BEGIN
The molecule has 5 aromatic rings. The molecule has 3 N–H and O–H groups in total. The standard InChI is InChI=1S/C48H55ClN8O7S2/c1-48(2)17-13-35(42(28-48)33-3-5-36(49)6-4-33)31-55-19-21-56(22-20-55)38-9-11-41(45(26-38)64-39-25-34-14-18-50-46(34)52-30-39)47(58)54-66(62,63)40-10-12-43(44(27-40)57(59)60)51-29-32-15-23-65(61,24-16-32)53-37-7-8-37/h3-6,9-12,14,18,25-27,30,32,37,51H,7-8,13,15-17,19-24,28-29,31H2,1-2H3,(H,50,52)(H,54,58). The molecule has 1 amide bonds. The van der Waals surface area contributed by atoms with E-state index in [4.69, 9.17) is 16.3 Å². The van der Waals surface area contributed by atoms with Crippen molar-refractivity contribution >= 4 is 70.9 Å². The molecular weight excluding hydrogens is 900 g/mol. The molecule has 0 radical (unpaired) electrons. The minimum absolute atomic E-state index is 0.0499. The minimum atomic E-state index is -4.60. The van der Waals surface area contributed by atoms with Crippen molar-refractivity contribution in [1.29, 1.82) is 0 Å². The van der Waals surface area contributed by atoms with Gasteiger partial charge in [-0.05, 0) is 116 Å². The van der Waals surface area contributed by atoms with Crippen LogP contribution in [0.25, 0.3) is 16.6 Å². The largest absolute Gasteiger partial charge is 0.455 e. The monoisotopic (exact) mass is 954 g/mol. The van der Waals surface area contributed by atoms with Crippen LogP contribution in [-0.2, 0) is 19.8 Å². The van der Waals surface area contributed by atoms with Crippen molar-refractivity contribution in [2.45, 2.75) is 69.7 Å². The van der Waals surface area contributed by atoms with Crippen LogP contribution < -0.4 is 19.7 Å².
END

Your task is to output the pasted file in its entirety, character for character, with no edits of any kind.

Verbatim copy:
The molecule has 5 aromatic rings. The molecule has 3 N–H and O–H groups in total. The standard InChI is InChI=1S/C48H55ClN8O7S2/c1-48(2)17-13-35(42(28-48)33-3-5-36(49)6-4-33)31-55-19-21-56(22-20-55)38-9-11-41(45(26-38)64-39-25-34-14-18-50-46(34)52-30-39)47(58)54-66(62,63)40-10-12-43(44(27-40)57(59)60)51-29-32-15-23-65(61,24-16-32)53-37-7-8-37/h3-6,9-12,14,18,25-27,30,32,37,51H,7-8,13,15-17,19-24,28-29,31H2,1-2H3,(H,50,52)(H,54,58). The molecule has 1 amide bonds. The van der Waals surface area contributed by atoms with E-state index in [4.69, 9.17) is 16.3 Å². The van der Waals surface area contributed by atoms with Crippen molar-refractivity contribution >= 4 is 70.9 Å². The molecular weight excluding hydrogens is 900 g/mol. The molecule has 0 radical (unpaired) electrons. The minimum absolute atomic E-state index is 0.0499. The minimum atomic E-state index is -4.60. The van der Waals surface area contributed by atoms with Crippen molar-refractivity contribution in [1.29, 1.82) is 0 Å². The van der Waals surface area contributed by atoms with Gasteiger partial charge in [-0.05, 0) is 116 Å². The van der Waals surface area contributed by atoms with Crippen LogP contribution in [0.25, 0.3) is 16.6 Å². The largest absolute Gasteiger partial charge is 0.455 e. The monoisotopic (exact) mass is 954 g/mol. The van der Waals surface area contributed by atoms with Crippen LogP contribution in [-0.2, 0) is 19.8 Å². The van der Waals surface area contributed by atoms with Crippen molar-refractivity contribution in [2.45, 2.75) is 69.7 Å². The van der Waals surface area contributed by atoms with Crippen LogP contribution < -0.4 is 19.7 Å².